In perusing the big compute news stream this week, as reported from insideHPC.com and other sites, it seems to me that the biggest theme for those worried about building supercomputers for business or science is that chip vendors are unreliable.
This ain’t news. Each of the chip manufacturers have missed schedules and shipped bad products (remember the Intel chip that couldn’t add?) in some years while others have had great years. In bad years they generally claim that making chips is hard, and in good years they claim to have vastly superior technology to their competitors. I think the former is true: making chips is hard. Sometimes you get lucky and ship a (mostly) working product on time, and sometimes you don’t.
AMD was in the news much over the past two weeks as news of their TLB bug circulated widely, followed by the pulling of all Opteron benchmark results by SPEC for failing to meet the general availability requirements. AMD also apparently underestimated the power draw of the Opterons as well, raising its TDP estimates from levels of 68W, 95W and 120W for various flavors of its chips to 79W, 115W and 137W. And we ended the week with news from The Register that Sun may delay its Rock processor into 2009, and that when it does ship it may have a significantly reduced feature set.
None of this is such as big deal for the desktop consumer. In a one socket machine no one much cares if performance is a few percent points off, or if the power draw is slightly higher. But for those of us building parallel computers these errors are a big deal. An 11 watt per socket error in a 1,000 or 10,000 socket machine adds up to real money, if the customer can even support the increased power requirement. And acquisition decisions are often made on the basis of thin margins for better power or application performance. Changes like these can invalidate purchasing decisions, and send organizations back to the drawing board.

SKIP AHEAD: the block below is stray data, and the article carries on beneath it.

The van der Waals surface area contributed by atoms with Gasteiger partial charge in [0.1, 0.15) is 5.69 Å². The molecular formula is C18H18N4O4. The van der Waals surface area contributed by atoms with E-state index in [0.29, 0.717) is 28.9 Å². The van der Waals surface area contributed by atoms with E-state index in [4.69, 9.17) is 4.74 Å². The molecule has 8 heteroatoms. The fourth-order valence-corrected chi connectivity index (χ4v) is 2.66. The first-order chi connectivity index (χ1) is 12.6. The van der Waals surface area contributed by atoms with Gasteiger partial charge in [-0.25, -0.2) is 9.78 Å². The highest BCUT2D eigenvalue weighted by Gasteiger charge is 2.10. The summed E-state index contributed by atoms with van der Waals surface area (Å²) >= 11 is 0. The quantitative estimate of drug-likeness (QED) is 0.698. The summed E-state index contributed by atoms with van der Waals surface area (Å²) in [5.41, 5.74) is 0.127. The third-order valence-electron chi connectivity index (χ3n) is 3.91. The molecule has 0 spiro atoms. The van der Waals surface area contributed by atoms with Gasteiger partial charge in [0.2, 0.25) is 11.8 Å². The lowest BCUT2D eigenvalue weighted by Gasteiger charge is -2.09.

We typically don’t buy big compute directly from the chip manufacturers, but from vendors (like Rackable, Sun, SGI, and others) who specialize in combining the servers with interconnects, software, and storage to create a total system. When these vendors commit to delivering a machine, they base the expected performance on what the manufacturers tell them. Then customers build facilities, clear out floorspace, and commit to internal service levels based on what vendors tell them. There is ample anecdotal evidence that the chip manufacturers highly prize their role in the supercomputing market, and often deeply discount their chips to help vendors win bid.
But when these manufacturers flub the fundamentals there is no negative feedback loop. The supercomputing manufacturers make the commitments, and they bear the brunt of late delivery penalties and systems engineering costs to repair ailing platforms. The manufacturers have been paid, and have moved on the next win or the next chip.
This model is fundamentally broken. Other than taking a good will hit, which may or may not translate into damage on future sales, there is little penalty for the chip manufacturers for late delivery, underperformance, or bad infrastructure estimates. The real cost of these mistakes is born by the system vendors, and by the HPC community itself in the form of reduced productivity, and delayed entry of new customers who could use the added power but aren’t prepared to deal with the problems.
The supercomputing and cluster system vendors need to find a business model that connects their suppliers more tightly to the final performance of the systems that they’re all in it together to build.